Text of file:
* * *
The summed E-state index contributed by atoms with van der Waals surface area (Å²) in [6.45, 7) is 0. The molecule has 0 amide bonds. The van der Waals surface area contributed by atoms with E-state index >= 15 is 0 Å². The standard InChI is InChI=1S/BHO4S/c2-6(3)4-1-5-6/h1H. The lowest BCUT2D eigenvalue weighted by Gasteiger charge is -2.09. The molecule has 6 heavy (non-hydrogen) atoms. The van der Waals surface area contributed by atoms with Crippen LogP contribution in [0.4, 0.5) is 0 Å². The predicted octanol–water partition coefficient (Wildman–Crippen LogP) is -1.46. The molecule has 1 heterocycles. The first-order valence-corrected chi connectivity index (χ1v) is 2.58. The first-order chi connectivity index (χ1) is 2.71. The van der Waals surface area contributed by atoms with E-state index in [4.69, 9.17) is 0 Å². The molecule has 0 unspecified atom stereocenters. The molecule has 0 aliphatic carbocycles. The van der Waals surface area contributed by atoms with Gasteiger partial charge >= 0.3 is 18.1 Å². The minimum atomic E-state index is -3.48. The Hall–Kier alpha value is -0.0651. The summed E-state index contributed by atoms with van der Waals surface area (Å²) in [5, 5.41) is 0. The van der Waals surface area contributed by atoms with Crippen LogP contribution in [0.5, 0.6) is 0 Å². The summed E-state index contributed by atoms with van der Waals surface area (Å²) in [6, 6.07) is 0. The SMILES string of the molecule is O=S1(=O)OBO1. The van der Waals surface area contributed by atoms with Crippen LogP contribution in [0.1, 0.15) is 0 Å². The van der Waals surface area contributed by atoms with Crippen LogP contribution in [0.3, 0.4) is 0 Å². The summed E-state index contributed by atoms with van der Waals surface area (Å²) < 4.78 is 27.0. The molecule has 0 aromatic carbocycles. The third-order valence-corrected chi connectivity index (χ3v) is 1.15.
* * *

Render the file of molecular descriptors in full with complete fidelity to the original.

The summed E-state index contributed by atoms with van der Waals surface area (Å²) in [6.45, 7) is 0. The molecule has 0 amide bonds. The van der Waals surface area contributed by atoms with E-state index >= 15 is 0 Å². The standard InChI is InChI=1S/BHO4S/c2-6(3)4-1-5-6/h1H. The lowest BCUT2D eigenvalue weighted by Gasteiger charge is -2.09. The molecule has 6 heavy (non-hydrogen) atoms. The van der Waals surface area contributed by atoms with Crippen LogP contribution in [0.4, 0.5) is 0 Å². The predicted octanol–water partition coefficient (Wildman–Crippen LogP) is -1.46. The molecule has 1 heterocycles. The first-order valence-corrected chi connectivity index (χ1v) is 2.58. The first-order chi connectivity index (χ1) is 2.71. The van der Waals surface area contributed by atoms with E-state index in [4.69, 9.17) is 0 Å². The molecule has 0 unspecified atom stereocenters. The molecule has 0 aliphatic carbocycles. The van der Waals surface area contributed by atoms with Gasteiger partial charge >= 0.3 is 18.1 Å². The minimum atomic E-state index is -3.48. The Hall–Kier alpha value is -0.0651. The summed E-state index contributed by atoms with van der Waals surface area (Å²) in [5, 5.41) is 0. The van der Waals surface area contributed by atoms with Crippen LogP contribution in [0.5, 0.6) is 0 Å². The summed E-state index contributed by atoms with van der Waals surface area (Å²) in [6, 6.07) is 0. The SMILES string of the molecule is O=S1(=O)OBO1. The van der Waals surface area contributed by atoms with Crippen LogP contribution in [0.1, 0.15) is 0 Å². The van der Waals surface area contributed by atoms with Crippen LogP contribution in [0.3, 0.4) is 0 Å². The summed E-state index contributed by atoms with van der Waals surface area (Å²) < 4.78 is 27.0. The molecule has 0 aromatic carbocycles. The third-order valence-corrected chi connectivity index (χ3v) is 1.15.